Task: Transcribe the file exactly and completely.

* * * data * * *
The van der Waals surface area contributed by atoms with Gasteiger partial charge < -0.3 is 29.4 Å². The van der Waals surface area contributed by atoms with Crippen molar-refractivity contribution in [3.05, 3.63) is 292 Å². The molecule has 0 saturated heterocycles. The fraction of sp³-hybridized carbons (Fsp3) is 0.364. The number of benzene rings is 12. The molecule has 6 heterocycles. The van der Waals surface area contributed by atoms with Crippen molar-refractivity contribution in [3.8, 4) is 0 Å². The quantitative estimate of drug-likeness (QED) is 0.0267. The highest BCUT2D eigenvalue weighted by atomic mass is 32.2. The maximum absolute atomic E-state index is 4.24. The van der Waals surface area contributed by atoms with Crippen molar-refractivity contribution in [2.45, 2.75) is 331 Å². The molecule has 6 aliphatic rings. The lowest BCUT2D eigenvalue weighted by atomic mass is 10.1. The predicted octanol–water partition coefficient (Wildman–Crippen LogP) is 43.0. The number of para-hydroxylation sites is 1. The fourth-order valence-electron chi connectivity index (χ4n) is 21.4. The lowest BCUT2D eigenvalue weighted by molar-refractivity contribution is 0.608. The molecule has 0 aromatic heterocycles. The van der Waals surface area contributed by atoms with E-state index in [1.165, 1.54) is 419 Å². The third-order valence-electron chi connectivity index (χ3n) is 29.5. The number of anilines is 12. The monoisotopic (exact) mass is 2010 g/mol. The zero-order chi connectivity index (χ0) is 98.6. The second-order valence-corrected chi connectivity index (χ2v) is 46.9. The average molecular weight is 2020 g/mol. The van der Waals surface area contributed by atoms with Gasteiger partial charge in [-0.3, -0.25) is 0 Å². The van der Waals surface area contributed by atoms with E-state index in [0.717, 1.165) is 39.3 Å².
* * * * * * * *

The van der Waals surface area contributed by atoms with Gasteiger partial charge < -0.3 is 29.4 Å². The van der Waals surface area contributed by atoms with Crippen molar-refractivity contribution in [3.05, 3.63) is 292 Å². The molecule has 0 saturated heterocycles. The fraction of sp³-hybridized carbons (Fsp3) is 0.364. The number of benzene rings is 12. The molecule has 6 heterocycles. The van der Waals surface area contributed by atoms with Crippen molar-refractivity contribution in [3.8, 4) is 0 Å². The quantitative estimate of drug-likeness (QED) is 0.0267. The highest BCUT2D eigenvalue weighted by atomic mass is 32.2. The maximum absolute atomic E-state index is 4.24. The van der Waals surface area contributed by atoms with Crippen molar-refractivity contribution in [2.45, 2.75) is 331 Å². The molecule has 6 aliphatic rings. The lowest BCUT2D eigenvalue weighted by atomic mass is 10.1. The predicted octanol–water partition coefficient (Wildman–Crippen LogP) is 43.0. The number of para-hydroxylation sites is 1. The fourth-order valence-electron chi connectivity index (χ4n) is 21.4. The lowest BCUT2D eigenvalue weighted by molar-refractivity contribution is 0.608. The molecule has 0 aromatic heterocycles. The van der Waals surface area contributed by atoms with E-state index in [1.165, 1.54) is 419 Å². The third-order valence-electron chi connectivity index (χ3n) is 29.5. The number of anilines is 12. The monoisotopic (exact) mass is 2010 g/mol. The zero-order chi connectivity index (χ0) is 98.6. The second-order valence-corrected chi connectivity index (χ2v) is 46.9. The average molecular weight is 2020 g/mol. The van der Waals surface area contributed by atoms with Gasteiger partial charge in [-0.3, -0.25) is 0 Å². The van der Waals surface area contributed by atoms with E-state index in [0.717, 1.165) is 39.3 Å².